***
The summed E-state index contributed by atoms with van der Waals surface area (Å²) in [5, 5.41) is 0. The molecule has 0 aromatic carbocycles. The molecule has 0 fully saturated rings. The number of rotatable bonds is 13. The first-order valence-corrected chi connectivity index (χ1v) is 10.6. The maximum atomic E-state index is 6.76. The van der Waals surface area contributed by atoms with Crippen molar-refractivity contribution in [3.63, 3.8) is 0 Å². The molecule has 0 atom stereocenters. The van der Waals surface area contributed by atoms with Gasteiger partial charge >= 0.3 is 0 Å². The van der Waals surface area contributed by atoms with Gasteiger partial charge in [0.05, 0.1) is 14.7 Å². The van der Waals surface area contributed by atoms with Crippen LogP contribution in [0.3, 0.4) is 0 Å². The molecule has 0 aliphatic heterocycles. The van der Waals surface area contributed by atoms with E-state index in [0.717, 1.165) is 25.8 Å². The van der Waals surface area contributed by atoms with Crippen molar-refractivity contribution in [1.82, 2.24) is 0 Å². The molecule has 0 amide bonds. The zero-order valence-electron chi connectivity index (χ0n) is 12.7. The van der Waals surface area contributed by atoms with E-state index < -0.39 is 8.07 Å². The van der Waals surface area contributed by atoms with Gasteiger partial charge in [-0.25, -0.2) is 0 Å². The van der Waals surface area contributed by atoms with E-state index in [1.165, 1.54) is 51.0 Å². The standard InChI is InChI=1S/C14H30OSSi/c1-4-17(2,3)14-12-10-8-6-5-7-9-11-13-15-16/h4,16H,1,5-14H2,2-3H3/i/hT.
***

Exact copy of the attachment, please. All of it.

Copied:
The summed E-state index contributed by atoms with van der Waals surface area (Å²) in [5, 5.41) is 0. The molecule has 0 aromatic carbocycles. The molecule has 0 fully saturated rings. The number of rotatable bonds is 13. The first-order valence-corrected chi connectivity index (χ1v) is 10.6. The maximum atomic E-state index is 6.76. The van der Waals surface area contributed by atoms with Crippen molar-refractivity contribution in [3.63, 3.8) is 0 Å². The molecule has 0 atom stereocenters. The van der Waals surface area contributed by atoms with Gasteiger partial charge >= 0.3 is 0 Å². The van der Waals surface area contributed by atoms with Gasteiger partial charge in [0.05, 0.1) is 14.7 Å². The van der Waals surface area contributed by atoms with Crippen LogP contribution in [0.3, 0.4) is 0 Å². The molecule has 0 aliphatic heterocycles. The van der Waals surface area contributed by atoms with E-state index in [0.717, 1.165) is 25.8 Å². The van der Waals surface area contributed by atoms with Crippen molar-refractivity contribution in [1.82, 2.24) is 0 Å². The molecule has 0 amide bonds. The zero-order valence-electron chi connectivity index (χ0n) is 12.7. The van der Waals surface area contributed by atoms with E-state index < -0.39 is 8.07 Å². The van der Waals surface area contributed by atoms with Gasteiger partial charge in [-0.25, -0.2) is 0 Å². The van der Waals surface area contributed by atoms with E-state index in [1.165, 1.54) is 51.0 Å². The standard InChI is InChI=1S/C14H30OSSi/c1-4-17(2,3)14-12-10-8-6-5-7-9-11-13-15-16/h4,16H,1,5-14H2,2-3H3/i/hT.